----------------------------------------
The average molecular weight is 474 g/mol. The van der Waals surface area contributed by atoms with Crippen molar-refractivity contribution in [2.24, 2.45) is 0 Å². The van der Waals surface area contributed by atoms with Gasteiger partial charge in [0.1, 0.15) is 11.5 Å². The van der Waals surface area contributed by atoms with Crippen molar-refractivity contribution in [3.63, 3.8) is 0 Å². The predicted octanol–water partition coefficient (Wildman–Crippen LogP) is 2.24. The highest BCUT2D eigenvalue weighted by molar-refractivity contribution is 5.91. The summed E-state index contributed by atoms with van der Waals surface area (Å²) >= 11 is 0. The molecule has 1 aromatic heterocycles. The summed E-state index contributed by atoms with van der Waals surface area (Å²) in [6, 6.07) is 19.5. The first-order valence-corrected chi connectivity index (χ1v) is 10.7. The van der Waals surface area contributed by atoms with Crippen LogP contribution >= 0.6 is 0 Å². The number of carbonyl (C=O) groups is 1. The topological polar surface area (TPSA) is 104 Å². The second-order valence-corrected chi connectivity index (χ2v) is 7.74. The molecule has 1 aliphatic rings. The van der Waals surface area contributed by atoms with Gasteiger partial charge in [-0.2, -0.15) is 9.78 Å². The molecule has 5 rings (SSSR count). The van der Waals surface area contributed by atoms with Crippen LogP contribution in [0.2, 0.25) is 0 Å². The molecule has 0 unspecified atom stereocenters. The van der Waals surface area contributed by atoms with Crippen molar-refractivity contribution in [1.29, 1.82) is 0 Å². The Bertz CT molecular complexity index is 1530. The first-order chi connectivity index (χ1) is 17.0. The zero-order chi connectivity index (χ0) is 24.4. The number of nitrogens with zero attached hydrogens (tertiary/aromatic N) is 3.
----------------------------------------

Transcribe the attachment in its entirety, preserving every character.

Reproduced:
The average molecular weight is 474 g/mol. The van der Waals surface area contributed by atoms with Crippen molar-refractivity contribution in [2.24, 2.45) is 0 Å². The van der Waals surface area contributed by atoms with Gasteiger partial charge in [0.1, 0.15) is 11.5 Å². The van der Waals surface area contributed by atoms with Crippen molar-refractivity contribution in [3.63, 3.8) is 0 Å². The predicted octanol–water partition coefficient (Wildman–Crippen LogP) is 2.24. The highest BCUT2D eigenvalue weighted by molar-refractivity contribution is 5.91. The summed E-state index contributed by atoms with van der Waals surface area (Å²) >= 11 is 0. The molecule has 1 aromatic heterocycles. The summed E-state index contributed by atoms with van der Waals surface area (Å²) in [6, 6.07) is 19.5. The first-order valence-corrected chi connectivity index (χ1v) is 10.7. The van der Waals surface area contributed by atoms with Crippen LogP contribution >= 0.6 is 0 Å². The number of carbonyl (C=O) groups is 1. The topological polar surface area (TPSA) is 104 Å². The second-order valence-corrected chi connectivity index (χ2v) is 7.74. The molecule has 1 aliphatic rings. The van der Waals surface area contributed by atoms with Gasteiger partial charge in [-0.2, -0.15) is 9.78 Å². The molecule has 5 rings (SSSR count). The van der Waals surface area contributed by atoms with Crippen LogP contribution in [0.2, 0.25) is 0 Å². The molecule has 0 unspecified atom stereocenters. The van der Waals surface area contributed by atoms with Crippen molar-refractivity contribution in [1.29, 1.82) is 0 Å². The Bertz CT molecular complexity index is 1530. The first-order chi connectivity index (χ1) is 17.0. The zero-order chi connectivity index (χ0) is 24.4. The number of nitrogens with zero attached hydrogens (tertiary/aromatic N) is 3.